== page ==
Could your stakeholder engagement be destroying your social license?
We all know that stakeholder engagement is a critical part of building and maintaining a social license to operate. But could your stakeholder engagement actually be harming or undermining your social license?
Here are some signs to look out for.
1. Wrong Questions
There’s nothing quite like the frustration of being asked the wrong question, especially when you genuinely want to engage and provide useful feedback or information. It reminds me of the bad old days of going to buy a car and being asked what colour car I wanted. I didn’t have to add “as a woman” to that statement, did I?
If you’re not asking the right questions or giving people the opportunity to participate meaningfully, your efforts will engender distrust, anger and ultimately be quite unproductive. You might feel like you’re ticking the box by having a feedback form in place, but in fact, your efforts are destroying what social capital you do already have.
2. Goldfish Syndrome
You keep asking the same questions, over, and over again…and you don’t seem to have heard the answers previously given. Local Councils are notorious for doing this (sorry guys!). If it’s not another section of Council asking the same question (unaware that a different team has already asked a similar question); it’s a project that keeps getting restarted, sometimes with a new consultant team in place. Planning processes, housing strategies, and many of the topics Councils deal with are tricky and complex, and it often takes multiple attempts to get it right. As a community member, I have felt the frustration of my local Council asking for my input in a process that has been ongoing for years, with very active engagement and detailed feedback provided in earlier stages. They get a shiny new online forum and invite me to participate, or a new consultant team want me to come to a workshop…and I sigh internally and wonder if I have the energy to provide that feedback all over again.
Asking for the same information multiple times is not only an incredibly inefficient use of your limited time and resources, but it’s also disrespectful of the community’s time and input.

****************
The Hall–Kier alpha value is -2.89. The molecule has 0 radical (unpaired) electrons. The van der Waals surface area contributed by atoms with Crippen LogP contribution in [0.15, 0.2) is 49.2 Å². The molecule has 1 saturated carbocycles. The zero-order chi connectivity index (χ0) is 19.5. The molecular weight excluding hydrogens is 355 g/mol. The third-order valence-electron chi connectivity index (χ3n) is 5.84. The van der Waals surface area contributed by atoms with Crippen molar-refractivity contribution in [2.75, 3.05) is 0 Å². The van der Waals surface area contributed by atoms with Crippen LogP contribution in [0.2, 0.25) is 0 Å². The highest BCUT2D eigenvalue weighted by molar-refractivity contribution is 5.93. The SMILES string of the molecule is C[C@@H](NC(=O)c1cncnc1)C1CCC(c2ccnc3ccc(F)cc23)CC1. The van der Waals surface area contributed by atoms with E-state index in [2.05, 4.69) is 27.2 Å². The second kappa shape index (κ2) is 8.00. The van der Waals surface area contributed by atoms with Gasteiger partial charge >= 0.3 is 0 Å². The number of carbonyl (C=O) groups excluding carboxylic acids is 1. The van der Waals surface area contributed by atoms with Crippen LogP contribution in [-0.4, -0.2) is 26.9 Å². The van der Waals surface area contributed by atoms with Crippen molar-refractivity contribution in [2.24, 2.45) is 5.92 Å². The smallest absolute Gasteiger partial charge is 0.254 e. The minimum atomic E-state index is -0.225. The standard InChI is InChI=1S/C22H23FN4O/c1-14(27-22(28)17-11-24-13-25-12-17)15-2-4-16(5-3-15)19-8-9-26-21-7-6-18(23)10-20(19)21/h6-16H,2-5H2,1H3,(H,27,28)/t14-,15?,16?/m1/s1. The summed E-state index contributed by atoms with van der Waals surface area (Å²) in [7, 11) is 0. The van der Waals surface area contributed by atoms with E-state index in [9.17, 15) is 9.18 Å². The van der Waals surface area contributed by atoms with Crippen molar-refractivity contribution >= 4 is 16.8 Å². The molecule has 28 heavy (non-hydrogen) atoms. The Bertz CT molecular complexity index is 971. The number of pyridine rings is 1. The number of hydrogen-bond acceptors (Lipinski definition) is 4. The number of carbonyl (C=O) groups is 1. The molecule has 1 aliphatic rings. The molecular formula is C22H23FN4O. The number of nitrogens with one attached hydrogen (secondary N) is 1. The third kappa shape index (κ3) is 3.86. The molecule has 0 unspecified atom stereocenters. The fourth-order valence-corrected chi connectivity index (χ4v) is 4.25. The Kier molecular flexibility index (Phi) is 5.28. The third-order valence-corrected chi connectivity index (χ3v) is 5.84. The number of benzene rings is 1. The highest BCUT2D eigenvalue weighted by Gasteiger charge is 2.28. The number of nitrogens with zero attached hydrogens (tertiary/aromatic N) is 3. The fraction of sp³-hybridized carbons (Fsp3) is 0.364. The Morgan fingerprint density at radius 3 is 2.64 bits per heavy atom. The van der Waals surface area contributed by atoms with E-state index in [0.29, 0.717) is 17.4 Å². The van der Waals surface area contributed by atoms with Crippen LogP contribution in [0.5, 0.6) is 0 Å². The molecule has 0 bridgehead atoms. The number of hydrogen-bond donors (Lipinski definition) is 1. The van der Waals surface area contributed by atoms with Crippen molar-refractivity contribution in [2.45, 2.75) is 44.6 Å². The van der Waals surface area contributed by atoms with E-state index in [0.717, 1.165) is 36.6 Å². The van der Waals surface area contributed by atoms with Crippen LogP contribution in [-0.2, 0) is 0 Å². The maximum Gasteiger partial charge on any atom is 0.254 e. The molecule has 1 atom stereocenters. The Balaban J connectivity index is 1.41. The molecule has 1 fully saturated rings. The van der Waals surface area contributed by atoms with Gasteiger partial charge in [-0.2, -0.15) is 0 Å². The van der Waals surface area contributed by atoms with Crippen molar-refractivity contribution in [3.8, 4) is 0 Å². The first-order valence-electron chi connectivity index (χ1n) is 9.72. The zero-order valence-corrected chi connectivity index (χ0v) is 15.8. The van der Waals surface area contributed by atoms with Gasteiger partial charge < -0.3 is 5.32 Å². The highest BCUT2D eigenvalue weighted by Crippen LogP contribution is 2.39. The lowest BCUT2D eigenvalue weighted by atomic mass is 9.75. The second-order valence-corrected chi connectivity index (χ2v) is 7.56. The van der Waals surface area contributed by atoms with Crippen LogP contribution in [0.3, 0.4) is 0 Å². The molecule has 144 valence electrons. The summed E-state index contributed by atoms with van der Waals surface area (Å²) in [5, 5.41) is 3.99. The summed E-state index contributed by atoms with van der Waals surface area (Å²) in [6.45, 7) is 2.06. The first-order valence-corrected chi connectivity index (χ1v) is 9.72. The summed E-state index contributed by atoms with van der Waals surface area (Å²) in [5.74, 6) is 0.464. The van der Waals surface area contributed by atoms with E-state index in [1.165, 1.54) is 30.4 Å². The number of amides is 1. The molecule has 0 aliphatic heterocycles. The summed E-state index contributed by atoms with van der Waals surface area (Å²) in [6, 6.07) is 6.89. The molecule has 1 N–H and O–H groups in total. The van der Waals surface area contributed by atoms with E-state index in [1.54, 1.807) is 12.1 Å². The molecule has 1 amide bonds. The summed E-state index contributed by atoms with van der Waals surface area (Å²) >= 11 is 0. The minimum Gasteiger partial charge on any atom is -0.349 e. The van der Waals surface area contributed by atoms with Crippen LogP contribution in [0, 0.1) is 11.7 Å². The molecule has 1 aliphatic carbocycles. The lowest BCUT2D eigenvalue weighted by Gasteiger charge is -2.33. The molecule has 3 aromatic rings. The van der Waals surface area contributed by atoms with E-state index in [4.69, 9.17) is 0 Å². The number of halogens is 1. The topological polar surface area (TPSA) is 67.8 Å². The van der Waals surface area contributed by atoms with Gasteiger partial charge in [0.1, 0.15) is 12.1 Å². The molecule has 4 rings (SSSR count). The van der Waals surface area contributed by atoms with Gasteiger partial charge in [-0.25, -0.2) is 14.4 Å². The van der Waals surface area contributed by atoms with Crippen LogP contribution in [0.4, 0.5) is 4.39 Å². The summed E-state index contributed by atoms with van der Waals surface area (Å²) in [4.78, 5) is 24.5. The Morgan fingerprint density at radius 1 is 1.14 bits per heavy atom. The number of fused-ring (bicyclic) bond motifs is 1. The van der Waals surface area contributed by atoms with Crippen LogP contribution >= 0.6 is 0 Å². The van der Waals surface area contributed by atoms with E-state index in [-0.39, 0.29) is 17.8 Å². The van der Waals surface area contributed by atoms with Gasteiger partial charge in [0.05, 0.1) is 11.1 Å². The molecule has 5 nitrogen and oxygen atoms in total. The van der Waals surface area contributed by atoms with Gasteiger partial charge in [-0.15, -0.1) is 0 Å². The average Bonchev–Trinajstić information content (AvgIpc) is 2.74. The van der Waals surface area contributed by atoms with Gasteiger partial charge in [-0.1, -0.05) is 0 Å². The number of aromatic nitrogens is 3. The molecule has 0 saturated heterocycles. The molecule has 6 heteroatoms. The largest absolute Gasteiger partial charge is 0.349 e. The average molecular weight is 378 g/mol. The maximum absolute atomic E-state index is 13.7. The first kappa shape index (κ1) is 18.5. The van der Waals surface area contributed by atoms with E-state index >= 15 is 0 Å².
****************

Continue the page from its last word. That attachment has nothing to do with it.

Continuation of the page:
One of the most powerful things you can do in an engagement process is to demonstrate that you have listened and heard the feedback. Demonstrate how you have used the feedback and data, what it has influenced, or why it wasn’t adopted. Demonstrating a fair and accountable engagement process (even if it doesn’t deliver the outcome people want), goes a very long way towards building social capital and social license.
3. Missing Voices
Ever been at a planning session for facilities or services for young people, and everyone in the room is over 50? Of course, this can happen despite the best intentions and efforts of the engagement practitioners who have organised the session. There aren’t many kids who are interested enough in the workings of their local Council after all! But if you find your engagement program in this situation, with critical voices missing, then you need to find ways to address it or it will undermine the integrity of the entire engagement effort.
Very early in my career as a community engagement practitioner, I ran a process for a very controversial project in a very diverse community. I set up a Neighbourhood Forum and held monthly meetings with the fairly fluid group that varied from 20 to over 100 people at times. In contrast to the Community Representative Forum which was very formal and exclusive, anyone could be part of my Neighbourhood Forum. The only thing they had to do was to agree to represent someone else (as well as themselves) – a group of neighbours, their primary school kids, church group, anyone. They had to commit to sharing the information we provided, discussing the topics with the group they represented and bring to each meeting feedback from their group in their own words to share with the rest of us. It was simple, had a tiny impact on our budget, and it worked brilliantly. Participants took on the responsibility and demonstrated pride in representing their little groups, as well as generously helping our project team reach those missing voices. I loved running that group and was secretly thrilled when an innocent question from that group ended up changing the entire course of that megaproject. Good questions come in all shapes and sizes and from all sorts of places!
As well as finding ways to reach those missing voices in your engagement program, look at the methods of engagement you are using. Are they accessible to all sectors of the community? If the entire engagement program is being run online are you excluding people who don’t have access to computers/the internet or without the required literacy skills? (This is a particular challenge right now when face-to-face events are restricted while we deal with this raging pandemic.) Are the timing of your events excluding people who work standard business hours? Consider how your engagement methods and messages might be used to ensure that you are providing all stakeholders with an equitable opportunity to participate.
So as you can see, ‘more’ is not necessarily ‘more’ when it comes to stakeholder engagement or building social license. It all starts with asking the right questions, for your stakeholders, and for yourself – are your engagement efforts adding value or detracting from your objectives and social license? Here’s a great Ted talk on the art of asking a good question by Max Hardy that is worth watching if you haven’t already seen it.
If you’d like to explore these and other topics related to stakeholder engagement and social license, keep an eye out for the regular webinars we run or get in touch and we’ll put you on the notification list.